While breastfeeding is of clear benefit to babies in terms of providing them with efficient and wholesome nutrition, the idea that it also stimulates cognitive and behavioural development does not currently enjoy robust empirical support. Nonetheless, this lack of empirical evidence hasn’t prevented some advocacy groups from continuing to make such assertions. Therefore, when I saw the headline in Monday’s Guardian – “Breastfeeding leads to better behaviour in children, researchers claim” – I immediately had a sense of foreboding.
First of all, determining the effects of breastfeeding on a child’s subsequent behavioural development is a devilishly difficult research challenge: for one thing, it is simply not the case that research methods used to establish biomedical realities (such as improved nutritional health) can be deployed in a straightforward manner to also examine behavioural outcomes (such as improved childhood behaviour). Secondly, previous studies have by and large been extremely ambiguous and often highly controversial, which does not inspire confidence. And thirdly, from a sociocultural perspective, arguments about breastfeeding seem very quickly to descend into arguments about morality and/or social class, in which bottle-feeding mothers are more or less accused of child neglect. Given these concerns, my own view is that researchers need to be extremely sure about their methods before making strong claims about non-nutritional benefits of breastfeeding. As several methodological problems plague this area of research, all of which seem to emerge again and again and again, a simple question arose. Would this study be any different?
The Guardian article encapsulates the study’s conclusion in a simple opening sentence: “Babies who are breastfed are less likely to have behavioural problems by the age of five than those given formula milk.” The article goes on to explain that the findings were based on data from a large-scale prospective cohort study, in which 4% of breastfed babies manifested behavioural problems in childhood, compared to 16% of bottle-fed babies. Behavioural problems, we are told, included things like “clinginess and anxiety, hyperactivity such as restlessness, and conduct problems such as lying and stealing.” The original research report is published in latest issue of the academic journal Archives of Diseases in Childhood, where further details about the study can be found.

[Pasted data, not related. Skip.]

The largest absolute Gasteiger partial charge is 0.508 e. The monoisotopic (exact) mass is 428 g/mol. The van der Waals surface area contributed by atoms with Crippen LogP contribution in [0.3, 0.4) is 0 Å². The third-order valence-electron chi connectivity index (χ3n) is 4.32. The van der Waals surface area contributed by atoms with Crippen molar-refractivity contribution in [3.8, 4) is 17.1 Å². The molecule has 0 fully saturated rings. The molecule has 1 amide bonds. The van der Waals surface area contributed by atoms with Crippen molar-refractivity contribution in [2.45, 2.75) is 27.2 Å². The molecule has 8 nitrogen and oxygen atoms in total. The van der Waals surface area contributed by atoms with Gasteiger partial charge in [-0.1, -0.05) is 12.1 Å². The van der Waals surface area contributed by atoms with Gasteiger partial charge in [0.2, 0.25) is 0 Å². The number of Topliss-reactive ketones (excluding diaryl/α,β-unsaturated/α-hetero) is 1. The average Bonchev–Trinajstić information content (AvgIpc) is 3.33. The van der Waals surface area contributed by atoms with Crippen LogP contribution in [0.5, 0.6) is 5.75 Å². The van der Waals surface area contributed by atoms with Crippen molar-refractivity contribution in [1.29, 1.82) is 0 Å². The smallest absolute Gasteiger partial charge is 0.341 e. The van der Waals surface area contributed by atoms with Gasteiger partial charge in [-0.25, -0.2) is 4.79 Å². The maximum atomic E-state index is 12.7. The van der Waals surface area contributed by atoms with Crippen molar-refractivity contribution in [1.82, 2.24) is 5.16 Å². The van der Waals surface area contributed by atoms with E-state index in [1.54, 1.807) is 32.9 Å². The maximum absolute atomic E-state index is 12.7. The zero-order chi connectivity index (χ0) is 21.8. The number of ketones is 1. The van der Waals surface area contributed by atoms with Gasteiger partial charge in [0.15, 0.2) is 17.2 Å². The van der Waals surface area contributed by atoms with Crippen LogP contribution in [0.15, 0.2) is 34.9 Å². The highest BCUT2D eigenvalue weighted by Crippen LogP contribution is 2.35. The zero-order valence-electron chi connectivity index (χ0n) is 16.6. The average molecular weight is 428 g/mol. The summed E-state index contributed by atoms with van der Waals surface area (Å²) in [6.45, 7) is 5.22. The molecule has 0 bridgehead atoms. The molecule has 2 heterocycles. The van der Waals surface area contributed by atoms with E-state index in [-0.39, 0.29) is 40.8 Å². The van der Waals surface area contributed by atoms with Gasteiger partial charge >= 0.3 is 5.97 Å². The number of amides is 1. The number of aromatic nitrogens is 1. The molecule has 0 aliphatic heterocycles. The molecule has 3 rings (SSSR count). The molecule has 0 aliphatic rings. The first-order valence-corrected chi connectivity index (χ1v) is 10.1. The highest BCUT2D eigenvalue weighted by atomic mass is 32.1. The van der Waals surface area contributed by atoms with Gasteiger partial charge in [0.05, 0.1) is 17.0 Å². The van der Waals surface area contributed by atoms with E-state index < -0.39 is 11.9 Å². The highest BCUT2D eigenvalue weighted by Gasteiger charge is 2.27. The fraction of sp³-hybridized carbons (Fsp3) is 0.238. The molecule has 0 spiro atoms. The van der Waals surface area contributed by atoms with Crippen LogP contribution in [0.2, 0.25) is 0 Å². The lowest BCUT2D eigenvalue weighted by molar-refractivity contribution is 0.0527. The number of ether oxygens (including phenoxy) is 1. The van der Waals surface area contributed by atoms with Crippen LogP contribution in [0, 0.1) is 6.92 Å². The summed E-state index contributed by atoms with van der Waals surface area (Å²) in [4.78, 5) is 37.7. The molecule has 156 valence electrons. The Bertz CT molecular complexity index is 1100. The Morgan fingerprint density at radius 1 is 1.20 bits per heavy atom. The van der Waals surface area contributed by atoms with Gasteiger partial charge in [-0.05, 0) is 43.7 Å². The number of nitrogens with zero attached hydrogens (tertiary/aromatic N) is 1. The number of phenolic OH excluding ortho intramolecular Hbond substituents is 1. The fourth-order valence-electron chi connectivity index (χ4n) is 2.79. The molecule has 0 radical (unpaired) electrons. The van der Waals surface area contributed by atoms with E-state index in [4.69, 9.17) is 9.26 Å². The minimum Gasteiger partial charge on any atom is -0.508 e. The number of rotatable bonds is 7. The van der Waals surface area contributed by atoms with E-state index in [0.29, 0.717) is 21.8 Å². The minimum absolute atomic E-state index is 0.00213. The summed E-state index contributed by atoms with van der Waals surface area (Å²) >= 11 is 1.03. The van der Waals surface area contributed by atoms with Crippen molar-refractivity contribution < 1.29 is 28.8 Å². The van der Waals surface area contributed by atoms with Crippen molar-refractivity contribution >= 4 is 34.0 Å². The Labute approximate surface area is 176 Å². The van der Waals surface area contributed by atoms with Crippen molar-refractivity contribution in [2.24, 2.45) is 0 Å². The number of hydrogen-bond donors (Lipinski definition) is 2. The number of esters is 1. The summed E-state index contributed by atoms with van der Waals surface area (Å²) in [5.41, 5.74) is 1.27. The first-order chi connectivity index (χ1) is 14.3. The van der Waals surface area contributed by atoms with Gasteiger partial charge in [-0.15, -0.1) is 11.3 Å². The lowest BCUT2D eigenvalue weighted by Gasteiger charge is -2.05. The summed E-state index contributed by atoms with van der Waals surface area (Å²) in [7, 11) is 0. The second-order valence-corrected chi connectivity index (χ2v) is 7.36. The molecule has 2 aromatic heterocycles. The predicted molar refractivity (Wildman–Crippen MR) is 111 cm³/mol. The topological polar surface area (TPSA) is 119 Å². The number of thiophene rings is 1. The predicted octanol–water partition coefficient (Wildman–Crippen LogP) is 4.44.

Before reading the report in detail, I decided to conduct a brief academic exercise. I mentally prepared a list of possible research pitfalls that might adversely affect such a study’s validity. In no particular order, I came up with the following:
- Failing to account for the role of maternal IQ. Many previous researchers point out that relationships between breastfeeding and behaviour might be confounded by other variables, such as education level. In other words, mothers who are, say, better educated may be (a) more likely to breastfeed and (b) better at curtailing their child’s misbehaviour. This would undermine claims that breastfeeding is the cause of good behaviour, because both breastfeeding and behaviour would be caused by something else. Several possible confounds have been studied to date (such as socioeconomic status, maternal age, maternal smoking, premature birth, etc.). However, one factor — maternal IQ — has been shown to be particularly important, but also, crucially, to be very often overlooked. In fact, reviews of multiple studies show that maternal IQ is one of the strongest confounding variables around, much stronger than, say, maternal age or socioeconomic status. When maternal IQ is accounted for, previously reported effects for breastfeeding on cognitive functioning disappear. Given that cognitive functioning typically predicts behavioural problems, researchers intending to examine links between breastfeeding and behaviour should really be sure to control for maternal IQ. A study that fails to account for maternal IQ cannot be considered conclusive.